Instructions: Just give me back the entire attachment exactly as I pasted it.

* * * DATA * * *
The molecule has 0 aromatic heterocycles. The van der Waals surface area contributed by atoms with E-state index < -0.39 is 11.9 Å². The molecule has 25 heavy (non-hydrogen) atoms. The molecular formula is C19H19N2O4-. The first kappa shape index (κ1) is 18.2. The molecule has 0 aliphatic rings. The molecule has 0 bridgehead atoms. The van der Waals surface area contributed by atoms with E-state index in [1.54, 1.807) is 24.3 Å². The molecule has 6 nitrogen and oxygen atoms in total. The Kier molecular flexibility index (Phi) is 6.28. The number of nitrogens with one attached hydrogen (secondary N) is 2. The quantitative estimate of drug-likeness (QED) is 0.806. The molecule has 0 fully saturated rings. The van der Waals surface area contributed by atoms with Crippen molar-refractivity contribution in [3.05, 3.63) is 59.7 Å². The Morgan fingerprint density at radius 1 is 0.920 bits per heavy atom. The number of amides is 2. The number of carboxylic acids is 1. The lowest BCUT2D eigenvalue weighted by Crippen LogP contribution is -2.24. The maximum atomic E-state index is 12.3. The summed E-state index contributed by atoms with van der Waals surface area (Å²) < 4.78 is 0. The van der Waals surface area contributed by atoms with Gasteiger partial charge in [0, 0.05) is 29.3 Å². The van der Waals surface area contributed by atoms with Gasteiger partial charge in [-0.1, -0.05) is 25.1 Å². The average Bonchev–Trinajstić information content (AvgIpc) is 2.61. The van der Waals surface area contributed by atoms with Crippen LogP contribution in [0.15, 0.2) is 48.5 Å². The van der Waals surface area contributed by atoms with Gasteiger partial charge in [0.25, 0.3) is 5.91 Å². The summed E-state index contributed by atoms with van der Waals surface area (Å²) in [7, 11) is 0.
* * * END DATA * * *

The molecule has 0 aromatic heterocycles. The van der Waals surface area contributed by atoms with E-state index < -0.39 is 11.9 Å². The molecule has 25 heavy (non-hydrogen) atoms. The molecular formula is C19H19N2O4-. The first kappa shape index (κ1) is 18.2. The molecule has 0 aliphatic rings. The molecule has 0 bridgehead atoms. The van der Waals surface area contributed by atoms with E-state index in [1.54, 1.807) is 24.3 Å². The molecule has 6 nitrogen and oxygen atoms in total. The Kier molecular flexibility index (Phi) is 6.28. The number of nitrogens with one attached hydrogen (secondary N) is 2. The quantitative estimate of drug-likeness (QED) is 0.806. The molecule has 0 fully saturated rings. The van der Waals surface area contributed by atoms with Crippen molar-refractivity contribution in [3.05, 3.63) is 59.7 Å². The Morgan fingerprint density at radius 1 is 0.920 bits per heavy atom. The number of amides is 2. The number of carboxylic acids is 1. The lowest BCUT2D eigenvalue weighted by Crippen LogP contribution is -2.24. The maximum atomic E-state index is 12.3. The summed E-state index contributed by atoms with van der Waals surface area (Å²) < 4.78 is 0. The van der Waals surface area contributed by atoms with Gasteiger partial charge in [0, 0.05) is 29.3 Å². The van der Waals surface area contributed by atoms with Gasteiger partial charge in [-0.1, -0.05) is 25.1 Å². The average Bonchev–Trinajstić information content (AvgIpc) is 2.61. The van der Waals surface area contributed by atoms with Crippen LogP contribution in [0.15, 0.2) is 48.5 Å². The van der Waals surface area contributed by atoms with Gasteiger partial charge in [0.25, 0.3) is 5.91 Å². The summed E-state index contributed by atoms with van der Waals surface area (Å²) in [7, 11) is 0.